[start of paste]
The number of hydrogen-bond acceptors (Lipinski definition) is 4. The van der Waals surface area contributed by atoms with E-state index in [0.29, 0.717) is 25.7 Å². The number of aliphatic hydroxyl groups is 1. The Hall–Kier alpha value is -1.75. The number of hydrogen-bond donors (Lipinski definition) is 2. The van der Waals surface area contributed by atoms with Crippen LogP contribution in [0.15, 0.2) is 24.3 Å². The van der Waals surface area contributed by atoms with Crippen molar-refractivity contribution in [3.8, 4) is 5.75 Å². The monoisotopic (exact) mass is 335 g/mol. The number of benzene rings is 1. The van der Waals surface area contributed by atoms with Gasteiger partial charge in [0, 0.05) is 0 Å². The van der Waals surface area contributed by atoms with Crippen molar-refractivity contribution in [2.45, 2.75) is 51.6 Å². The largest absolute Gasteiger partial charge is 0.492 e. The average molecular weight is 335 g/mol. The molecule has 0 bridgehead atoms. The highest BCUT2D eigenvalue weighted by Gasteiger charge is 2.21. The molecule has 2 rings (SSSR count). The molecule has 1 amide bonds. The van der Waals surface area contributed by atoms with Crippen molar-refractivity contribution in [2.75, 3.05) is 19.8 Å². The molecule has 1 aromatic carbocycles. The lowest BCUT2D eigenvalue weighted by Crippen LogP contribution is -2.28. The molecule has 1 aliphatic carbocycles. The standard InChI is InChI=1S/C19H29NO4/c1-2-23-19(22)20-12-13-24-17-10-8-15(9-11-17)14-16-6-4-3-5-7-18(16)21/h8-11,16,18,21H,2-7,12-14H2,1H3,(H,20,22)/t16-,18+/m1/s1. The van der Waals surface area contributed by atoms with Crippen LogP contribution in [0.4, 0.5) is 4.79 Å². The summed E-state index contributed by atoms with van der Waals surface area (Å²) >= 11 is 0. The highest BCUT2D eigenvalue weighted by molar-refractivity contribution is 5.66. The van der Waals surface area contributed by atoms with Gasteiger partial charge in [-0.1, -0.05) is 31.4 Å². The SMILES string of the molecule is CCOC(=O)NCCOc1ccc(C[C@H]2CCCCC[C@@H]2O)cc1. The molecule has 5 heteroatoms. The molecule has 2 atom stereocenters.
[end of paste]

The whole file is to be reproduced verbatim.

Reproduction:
The number of hydrogen-bond acceptors (Lipinski definition) is 4. The van der Waals surface area contributed by atoms with E-state index in [0.29, 0.717) is 25.7 Å². The number of aliphatic hydroxyl groups is 1. The Hall–Kier alpha value is -1.75. The number of hydrogen-bond donors (Lipinski definition) is 2. The van der Waals surface area contributed by atoms with Crippen LogP contribution in [0.15, 0.2) is 24.3 Å². The van der Waals surface area contributed by atoms with Crippen molar-refractivity contribution in [3.8, 4) is 5.75 Å². The monoisotopic (exact) mass is 335 g/mol. The number of benzene rings is 1. The van der Waals surface area contributed by atoms with Gasteiger partial charge in [0, 0.05) is 0 Å². The van der Waals surface area contributed by atoms with Crippen molar-refractivity contribution in [2.45, 2.75) is 51.6 Å². The largest absolute Gasteiger partial charge is 0.492 e. The average molecular weight is 335 g/mol. The molecule has 0 bridgehead atoms. The highest BCUT2D eigenvalue weighted by Gasteiger charge is 2.21. The molecule has 2 rings (SSSR count). The molecule has 1 amide bonds. The van der Waals surface area contributed by atoms with Crippen molar-refractivity contribution in [2.75, 3.05) is 19.8 Å². The molecule has 1 aromatic carbocycles. The lowest BCUT2D eigenvalue weighted by Crippen LogP contribution is -2.28. The molecule has 1 aliphatic carbocycles. The standard InChI is InChI=1S/C19H29NO4/c1-2-23-19(22)20-12-13-24-17-10-8-15(9-11-17)14-16-6-4-3-5-7-18(16)21/h8-11,16,18,21H,2-7,12-14H2,1H3,(H,20,22)/t16-,18+/m1/s1. The van der Waals surface area contributed by atoms with Crippen LogP contribution in [0.4, 0.5) is 4.79 Å². The summed E-state index contributed by atoms with van der Waals surface area (Å²) >= 11 is 0. The highest BCUT2D eigenvalue weighted by molar-refractivity contribution is 5.66. The van der Waals surface area contributed by atoms with Gasteiger partial charge in [-0.1, -0.05) is 31.4 Å². The SMILES string of the molecule is CCOC(=O)NCCOc1ccc(C[C@H]2CCCCC[C@@H]2O)cc1. The molecule has 5 heteroatoms. The molecule has 2 atom stereocenters.